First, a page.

Big Point maintains a pretty average zoo with Zoomumba

Casual games developer Big Point is getting into the zookeeping business with its simulation title, Zoomumba. The most notable thing about the game is that it enhances the animal care genre instead of offering anything significantly unique. For what it is, however, it works, with most of its problems stem from minor usability issues.

For anyone that hasn’t played a zoo-simulation type of app, the core gameplay consists of building various habitats and periodically tending to them so that revenue can be generated. Each animal attraction can have a handful of creatures placed within it. The animals are fed, cleaned, played with, and given water by simply clicking associated gauges. The care and feeding of the zoo animals needs to happen frequently.


Icons appear over habitats that indicate what kind of attention is needed. That’s fine, but the icons like to pop-up when the gauges are not even a quarter of the way drained. It seems minor, but it detracts from the game’s graphics to always have the icons appearing when they’re not necessary. Also, basics like food and water must be purchased, and with the frequent need for care drains very quickly. This, in and of itself, isn’t really a problem, but the only way to buy in bulk is to click a plus button next to the item (in the game’s store) about 50 times or more.

Once animals are taken care of, revenue can begin rolling in. However, it doesn’t come from the animals directly. Assuming the critters are all happy, guests will begin filing in and spend money on various buildings, such as toy booths, concession stands, and feeding stations that can be placed around the virtual space. The more happy patrons there are, the more coin the zoo generates per hour. Of course, like most business sims, each business takes a good chunk of time (an hour or more in some cases) to fill up with revenue and become collectable. Expectantly though, as users level up, they unlock better buildings that can hold more coin.

Zoomumba also features animal breeding. Male and female versions of animals can be purchased, and be bred to produce juveniles that can further increase the quality of one’s space, and by extension, its revenue stream. You can increase revenue from your juveniles by upgrading habitats, but unlike other similar games, Zoomumba uses more than just coin to take things up a level.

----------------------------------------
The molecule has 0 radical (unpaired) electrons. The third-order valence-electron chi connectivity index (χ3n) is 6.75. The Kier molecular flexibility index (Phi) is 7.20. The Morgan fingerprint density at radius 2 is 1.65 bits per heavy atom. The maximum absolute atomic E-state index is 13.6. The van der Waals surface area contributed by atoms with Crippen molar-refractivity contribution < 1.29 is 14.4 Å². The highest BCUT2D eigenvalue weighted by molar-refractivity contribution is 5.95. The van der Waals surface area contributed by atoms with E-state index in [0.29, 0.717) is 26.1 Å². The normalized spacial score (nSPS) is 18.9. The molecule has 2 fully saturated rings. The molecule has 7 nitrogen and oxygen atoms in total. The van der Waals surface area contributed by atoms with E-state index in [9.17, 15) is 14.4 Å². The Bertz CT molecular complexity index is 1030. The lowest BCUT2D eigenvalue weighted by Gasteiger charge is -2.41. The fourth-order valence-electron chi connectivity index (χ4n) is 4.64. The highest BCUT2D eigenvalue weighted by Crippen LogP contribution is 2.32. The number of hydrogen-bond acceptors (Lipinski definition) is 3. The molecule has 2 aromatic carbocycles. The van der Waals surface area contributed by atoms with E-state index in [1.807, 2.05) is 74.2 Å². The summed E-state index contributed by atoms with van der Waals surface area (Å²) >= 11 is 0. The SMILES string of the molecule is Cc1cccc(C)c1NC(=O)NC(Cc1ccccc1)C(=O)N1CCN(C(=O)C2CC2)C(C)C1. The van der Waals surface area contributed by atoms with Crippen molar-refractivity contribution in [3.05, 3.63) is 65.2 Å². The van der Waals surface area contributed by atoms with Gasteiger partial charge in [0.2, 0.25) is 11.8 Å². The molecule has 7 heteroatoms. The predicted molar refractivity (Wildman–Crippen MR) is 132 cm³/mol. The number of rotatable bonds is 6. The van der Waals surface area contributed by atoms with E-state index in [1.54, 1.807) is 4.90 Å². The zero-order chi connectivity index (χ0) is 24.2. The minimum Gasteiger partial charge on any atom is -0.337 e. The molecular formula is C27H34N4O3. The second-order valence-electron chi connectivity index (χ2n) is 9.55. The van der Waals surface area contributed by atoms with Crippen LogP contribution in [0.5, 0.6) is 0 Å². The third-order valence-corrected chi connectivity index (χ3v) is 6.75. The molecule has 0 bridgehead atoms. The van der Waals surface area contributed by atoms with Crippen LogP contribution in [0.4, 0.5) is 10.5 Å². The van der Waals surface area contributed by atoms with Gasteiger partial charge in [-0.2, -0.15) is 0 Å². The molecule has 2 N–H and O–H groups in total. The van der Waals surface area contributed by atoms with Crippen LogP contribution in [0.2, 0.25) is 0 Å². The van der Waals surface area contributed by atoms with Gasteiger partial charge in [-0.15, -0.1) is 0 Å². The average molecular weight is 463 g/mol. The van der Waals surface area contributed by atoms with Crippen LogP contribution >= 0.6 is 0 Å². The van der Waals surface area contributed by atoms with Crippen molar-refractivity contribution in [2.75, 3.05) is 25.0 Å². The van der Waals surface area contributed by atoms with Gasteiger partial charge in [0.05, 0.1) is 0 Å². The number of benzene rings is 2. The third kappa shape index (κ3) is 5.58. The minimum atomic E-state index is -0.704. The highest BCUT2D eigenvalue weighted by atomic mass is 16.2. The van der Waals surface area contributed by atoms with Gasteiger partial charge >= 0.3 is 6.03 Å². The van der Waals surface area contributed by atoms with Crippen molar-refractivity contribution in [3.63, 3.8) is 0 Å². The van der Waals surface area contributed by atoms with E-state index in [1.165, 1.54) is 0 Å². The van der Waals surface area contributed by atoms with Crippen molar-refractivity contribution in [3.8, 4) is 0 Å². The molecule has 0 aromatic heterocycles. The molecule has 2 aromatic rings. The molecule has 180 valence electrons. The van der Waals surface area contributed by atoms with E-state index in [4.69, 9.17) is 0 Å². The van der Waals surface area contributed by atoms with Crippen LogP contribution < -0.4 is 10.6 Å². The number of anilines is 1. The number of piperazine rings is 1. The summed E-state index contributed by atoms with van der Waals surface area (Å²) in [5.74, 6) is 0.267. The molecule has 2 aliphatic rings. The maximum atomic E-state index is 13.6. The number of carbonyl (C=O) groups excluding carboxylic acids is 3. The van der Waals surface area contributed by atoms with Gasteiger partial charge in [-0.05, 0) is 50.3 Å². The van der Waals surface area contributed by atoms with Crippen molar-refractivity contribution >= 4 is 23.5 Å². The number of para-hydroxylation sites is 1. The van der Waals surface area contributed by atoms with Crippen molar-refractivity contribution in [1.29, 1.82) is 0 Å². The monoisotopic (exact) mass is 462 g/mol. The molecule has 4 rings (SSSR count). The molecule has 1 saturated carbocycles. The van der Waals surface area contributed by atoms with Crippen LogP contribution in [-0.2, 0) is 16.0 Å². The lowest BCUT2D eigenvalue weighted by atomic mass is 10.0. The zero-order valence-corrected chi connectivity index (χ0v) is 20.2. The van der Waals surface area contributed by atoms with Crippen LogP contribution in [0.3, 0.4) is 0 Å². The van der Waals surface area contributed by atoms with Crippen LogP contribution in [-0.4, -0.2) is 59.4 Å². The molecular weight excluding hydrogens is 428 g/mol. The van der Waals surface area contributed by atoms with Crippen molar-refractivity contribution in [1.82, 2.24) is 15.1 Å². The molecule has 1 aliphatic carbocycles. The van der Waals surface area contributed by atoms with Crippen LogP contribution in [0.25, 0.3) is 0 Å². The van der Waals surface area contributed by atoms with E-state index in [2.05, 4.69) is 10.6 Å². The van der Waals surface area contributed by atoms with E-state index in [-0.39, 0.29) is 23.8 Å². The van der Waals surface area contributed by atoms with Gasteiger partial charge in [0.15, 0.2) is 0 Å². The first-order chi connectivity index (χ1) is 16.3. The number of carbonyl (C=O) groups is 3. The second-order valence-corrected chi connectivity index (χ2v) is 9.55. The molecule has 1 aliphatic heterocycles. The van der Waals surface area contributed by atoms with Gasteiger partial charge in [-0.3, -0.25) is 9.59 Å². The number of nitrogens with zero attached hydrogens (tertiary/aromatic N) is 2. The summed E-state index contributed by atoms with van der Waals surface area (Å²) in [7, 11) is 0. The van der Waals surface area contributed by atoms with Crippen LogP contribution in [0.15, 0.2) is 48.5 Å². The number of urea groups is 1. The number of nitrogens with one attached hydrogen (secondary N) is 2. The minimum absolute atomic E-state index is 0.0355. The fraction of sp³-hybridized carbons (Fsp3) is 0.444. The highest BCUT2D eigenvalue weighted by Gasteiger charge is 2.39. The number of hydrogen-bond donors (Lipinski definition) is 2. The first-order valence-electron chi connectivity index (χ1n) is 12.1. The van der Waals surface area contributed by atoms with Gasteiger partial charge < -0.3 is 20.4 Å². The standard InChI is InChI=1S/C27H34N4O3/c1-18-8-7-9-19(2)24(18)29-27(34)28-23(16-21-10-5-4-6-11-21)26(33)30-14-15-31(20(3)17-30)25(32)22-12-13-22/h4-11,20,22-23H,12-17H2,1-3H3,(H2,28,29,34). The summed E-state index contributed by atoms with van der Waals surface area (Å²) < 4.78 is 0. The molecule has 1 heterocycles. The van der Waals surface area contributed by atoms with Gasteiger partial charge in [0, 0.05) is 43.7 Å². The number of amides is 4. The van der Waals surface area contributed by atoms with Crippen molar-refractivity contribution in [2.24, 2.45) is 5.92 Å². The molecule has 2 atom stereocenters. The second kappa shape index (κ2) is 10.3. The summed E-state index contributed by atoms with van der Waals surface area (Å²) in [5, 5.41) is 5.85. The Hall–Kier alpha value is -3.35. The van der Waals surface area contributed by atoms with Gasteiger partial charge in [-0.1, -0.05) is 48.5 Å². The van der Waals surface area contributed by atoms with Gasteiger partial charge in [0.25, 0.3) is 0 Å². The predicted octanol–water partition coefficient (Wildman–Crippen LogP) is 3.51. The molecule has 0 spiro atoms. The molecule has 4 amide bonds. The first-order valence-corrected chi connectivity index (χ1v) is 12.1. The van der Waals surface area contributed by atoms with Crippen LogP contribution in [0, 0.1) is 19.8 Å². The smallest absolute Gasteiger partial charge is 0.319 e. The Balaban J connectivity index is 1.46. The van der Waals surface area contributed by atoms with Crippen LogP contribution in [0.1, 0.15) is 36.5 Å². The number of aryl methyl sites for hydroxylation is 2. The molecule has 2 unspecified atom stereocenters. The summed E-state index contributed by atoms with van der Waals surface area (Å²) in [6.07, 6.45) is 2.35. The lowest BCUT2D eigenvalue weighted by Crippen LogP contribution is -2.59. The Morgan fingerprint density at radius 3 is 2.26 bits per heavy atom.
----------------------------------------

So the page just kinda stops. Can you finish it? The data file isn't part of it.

Yes, currency is required, but players must also collect a secondary currency called “Pawprints.” These are only gained by caring for one’s animals, but such is not always a guaranteed earning. It appears highly random, thus players must take care of their creatures at every opportunity in order to maximize this output.


Zoomumba also gives players a bunch of short-term goals that change every couple of hours. For the most part, these are pretty straight forward tasks, such as feeding a specific animal a certain number of times or raising a set number of animal cubs. Completing these goals earns the player consumable rewards, like pills that are used to treat sick animals. Unfortunately, the game doesn’t give players a block of mouse-over text explaining what the item is, thus they have to go digging through the in-game store to try and find it.

Otherwise, the whole of Zoomumba isn’t too bad. Visually, it is pretty well polished – when the care icons are not littering the place – so the virtual zoo is relatively gratifying to build. It also helps that most of the animals are interesting to look at, thanks to their random animations. From a core play perspective though, nothing truly stands out as distinctive. What’s present is solid, but as a genre that sees a new incarnation almost weekly, there is little here that gives the game more of a reason to play over other competitors. Still, it is worth checking out and judging for yourself.